How did half the country—practical, hands-on, self-reliant Americans, still balancing family budgets and following complex repair manuals—slip into such cognitive decline when it came to politics? Blaming ignorance or stupidity would be a mistake. You have to summon an act of will, a certain energy and imagination, to replace truth with the authority of a con man like Trump. Hannah Arendt, in The Origins of Totalitarianism, describes the susceptibility to propaganda of the atomized modern masses, “obsessed by a desire to escape from reality because in their essential homelessness they can no longer bear its accidental, incomprehensible aspects.” They seek refuge in “a man-made pattern of relative consistency” that bears little relation to reality. Though the U.S. is still a democratic republic, not a totalitarian regime, and Trump was an all-American demagogue, not a fascist dictator, his followers abandoned common sense and found their guide to the world in him. Defeat won’t change that.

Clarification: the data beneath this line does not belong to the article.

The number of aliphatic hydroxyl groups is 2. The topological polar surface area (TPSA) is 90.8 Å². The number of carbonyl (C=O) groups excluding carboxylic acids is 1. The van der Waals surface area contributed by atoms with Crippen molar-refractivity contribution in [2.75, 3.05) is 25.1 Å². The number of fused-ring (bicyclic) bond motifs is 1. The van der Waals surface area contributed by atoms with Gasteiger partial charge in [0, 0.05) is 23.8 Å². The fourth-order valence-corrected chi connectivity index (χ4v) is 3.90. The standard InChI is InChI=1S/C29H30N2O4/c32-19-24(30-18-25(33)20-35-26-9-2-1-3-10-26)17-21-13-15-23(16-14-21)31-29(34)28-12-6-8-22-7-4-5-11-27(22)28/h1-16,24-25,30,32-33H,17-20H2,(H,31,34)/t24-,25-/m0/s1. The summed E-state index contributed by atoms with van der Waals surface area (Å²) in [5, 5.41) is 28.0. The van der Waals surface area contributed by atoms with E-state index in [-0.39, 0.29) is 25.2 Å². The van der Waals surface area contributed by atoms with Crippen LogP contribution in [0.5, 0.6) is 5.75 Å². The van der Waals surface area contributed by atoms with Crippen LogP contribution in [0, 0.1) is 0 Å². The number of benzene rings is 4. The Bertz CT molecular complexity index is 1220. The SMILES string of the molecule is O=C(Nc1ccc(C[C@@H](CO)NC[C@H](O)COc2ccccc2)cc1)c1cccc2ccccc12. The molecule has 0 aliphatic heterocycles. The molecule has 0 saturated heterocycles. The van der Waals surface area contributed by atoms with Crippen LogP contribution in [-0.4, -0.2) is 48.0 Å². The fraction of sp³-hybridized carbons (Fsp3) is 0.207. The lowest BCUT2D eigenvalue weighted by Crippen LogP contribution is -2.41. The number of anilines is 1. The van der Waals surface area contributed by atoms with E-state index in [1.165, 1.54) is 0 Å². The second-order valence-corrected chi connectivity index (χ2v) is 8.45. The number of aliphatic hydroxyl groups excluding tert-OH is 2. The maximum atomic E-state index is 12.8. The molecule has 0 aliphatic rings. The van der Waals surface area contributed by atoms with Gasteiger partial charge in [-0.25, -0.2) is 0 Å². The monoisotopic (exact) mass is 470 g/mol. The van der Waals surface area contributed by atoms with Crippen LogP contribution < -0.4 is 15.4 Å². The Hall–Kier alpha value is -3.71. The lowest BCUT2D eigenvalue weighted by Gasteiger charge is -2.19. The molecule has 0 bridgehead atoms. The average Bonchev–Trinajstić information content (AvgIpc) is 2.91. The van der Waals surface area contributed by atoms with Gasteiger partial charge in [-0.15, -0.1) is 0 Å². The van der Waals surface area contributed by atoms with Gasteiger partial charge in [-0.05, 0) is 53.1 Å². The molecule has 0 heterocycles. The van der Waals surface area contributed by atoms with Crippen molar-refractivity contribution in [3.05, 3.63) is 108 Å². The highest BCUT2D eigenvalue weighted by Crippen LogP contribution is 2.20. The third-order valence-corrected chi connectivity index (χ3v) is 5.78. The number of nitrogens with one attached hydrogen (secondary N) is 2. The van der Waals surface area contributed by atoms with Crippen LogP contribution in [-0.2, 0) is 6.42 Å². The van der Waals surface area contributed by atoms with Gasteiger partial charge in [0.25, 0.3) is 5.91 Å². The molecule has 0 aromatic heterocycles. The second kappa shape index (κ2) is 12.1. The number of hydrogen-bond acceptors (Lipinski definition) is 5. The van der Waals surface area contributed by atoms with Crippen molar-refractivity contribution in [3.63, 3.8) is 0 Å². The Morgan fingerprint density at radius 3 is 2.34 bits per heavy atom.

Trump damaged the rest of us, too. He got as far as he did by appealing to the perennial hostility of popular masses toward elites. In a democracy, who gets to say what is true—the experts or the people? The historian Sophia Rosenfeld, author of Democracy and Truth, traces this conflict back to the Enlightenment, when modern democracy overthrew the authority of kings and priests: “The ideal of the democratic truth process has been threatened repeatedly ever since the late eighteenth century by the efforts of one or the other of these epistemic cohorts, expert or popular, to monopolize it.”
Monopoly of public policy by experts—trade negotiators, government bureaucrats, think tankers, professors, journalists—helped create the populist backlash that empowered Trump. His reign of lies drove educated Americans to place their faith, and even their identity, all the more certainly in experts, who didn’t always deserve it (the Centers for Disease Control and Prevention, election pollsters). The war between populists and experts relieved both sides of the democratic imperative to persuade. The standoff turned them into caricatures.